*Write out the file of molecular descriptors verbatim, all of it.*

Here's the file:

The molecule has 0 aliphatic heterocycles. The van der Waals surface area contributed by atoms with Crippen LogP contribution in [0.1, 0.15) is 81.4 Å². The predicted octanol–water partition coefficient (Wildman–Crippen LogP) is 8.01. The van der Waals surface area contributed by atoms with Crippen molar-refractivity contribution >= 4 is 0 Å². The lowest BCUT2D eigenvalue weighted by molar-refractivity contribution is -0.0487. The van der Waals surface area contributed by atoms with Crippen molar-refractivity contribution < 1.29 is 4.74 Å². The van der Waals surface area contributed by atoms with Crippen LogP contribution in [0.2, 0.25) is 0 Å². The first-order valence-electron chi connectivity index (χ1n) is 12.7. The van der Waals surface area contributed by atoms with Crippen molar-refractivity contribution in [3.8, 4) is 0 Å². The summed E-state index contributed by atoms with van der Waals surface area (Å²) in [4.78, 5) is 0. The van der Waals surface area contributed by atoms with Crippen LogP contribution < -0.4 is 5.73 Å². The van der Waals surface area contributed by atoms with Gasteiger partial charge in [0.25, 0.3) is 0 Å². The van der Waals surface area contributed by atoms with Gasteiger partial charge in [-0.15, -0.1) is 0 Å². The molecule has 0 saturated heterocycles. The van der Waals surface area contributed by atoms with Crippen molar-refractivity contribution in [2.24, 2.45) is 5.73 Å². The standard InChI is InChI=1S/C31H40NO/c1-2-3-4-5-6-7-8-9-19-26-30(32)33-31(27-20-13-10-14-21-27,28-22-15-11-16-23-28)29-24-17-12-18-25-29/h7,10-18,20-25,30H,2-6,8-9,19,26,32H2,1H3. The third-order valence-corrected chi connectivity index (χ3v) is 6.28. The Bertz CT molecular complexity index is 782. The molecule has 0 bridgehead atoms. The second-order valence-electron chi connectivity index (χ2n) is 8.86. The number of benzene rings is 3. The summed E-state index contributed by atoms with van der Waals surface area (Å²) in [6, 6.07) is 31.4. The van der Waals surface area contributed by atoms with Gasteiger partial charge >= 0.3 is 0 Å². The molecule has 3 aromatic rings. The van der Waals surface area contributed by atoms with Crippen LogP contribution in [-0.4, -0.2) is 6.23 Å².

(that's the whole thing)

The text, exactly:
The molecule has 0 aliphatic heterocycles. The van der Waals surface area contributed by atoms with Crippen LogP contribution in [0.1, 0.15) is 81.4 Å². The predicted octanol–water partition coefficient (Wildman–Crippen LogP) is 8.01. The van der Waals surface area contributed by atoms with Crippen molar-refractivity contribution >= 4 is 0 Å². The lowest BCUT2D eigenvalue weighted by molar-refractivity contribution is -0.0487. The van der Waals surface area contributed by atoms with Crippen molar-refractivity contribution < 1.29 is 4.74 Å². The van der Waals surface area contributed by atoms with Crippen LogP contribution in [0.2, 0.25) is 0 Å². The first-order valence-electron chi connectivity index (χ1n) is 12.7. The van der Waals surface area contributed by atoms with Crippen molar-refractivity contribution in [3.8, 4) is 0 Å². The summed E-state index contributed by atoms with van der Waals surface area (Å²) in [4.78, 5) is 0. The van der Waals surface area contributed by atoms with Crippen LogP contribution < -0.4 is 5.73 Å². The van der Waals surface area contributed by atoms with Gasteiger partial charge in [0.25, 0.3) is 0 Å². The van der Waals surface area contributed by atoms with Gasteiger partial charge in [-0.15, -0.1) is 0 Å². The molecule has 0 saturated heterocycles. The van der Waals surface area contributed by atoms with Crippen molar-refractivity contribution in [2.24, 2.45) is 5.73 Å². The standard InChI is InChI=1S/C31H40NO/c1-2-3-4-5-6-7-8-9-19-26-30(32)33-31(27-20-13-10-14-21-27,28-22-15-11-16-23-28)29-24-17-12-18-25-29/h7,10-18,20-25,30H,2-6,8-9,19,26,32H2,1H3. The third-order valence-corrected chi connectivity index (χ3v) is 6.28. The Bertz CT molecular complexity index is 782. The molecule has 0 bridgehead atoms. The second-order valence-electron chi connectivity index (χ2n) is 8.86. The number of benzene rings is 3. The summed E-state index contributed by atoms with van der Waals surface area (Å²) in [6, 6.07) is 31.4. The van der Waals surface area contributed by atoms with Gasteiger partial charge >= 0.3 is 0 Å². The molecule has 3 aromatic rings. The van der Waals surface area contributed by atoms with Crippen LogP contribution in [-0.4, -0.2) is 6.23 Å².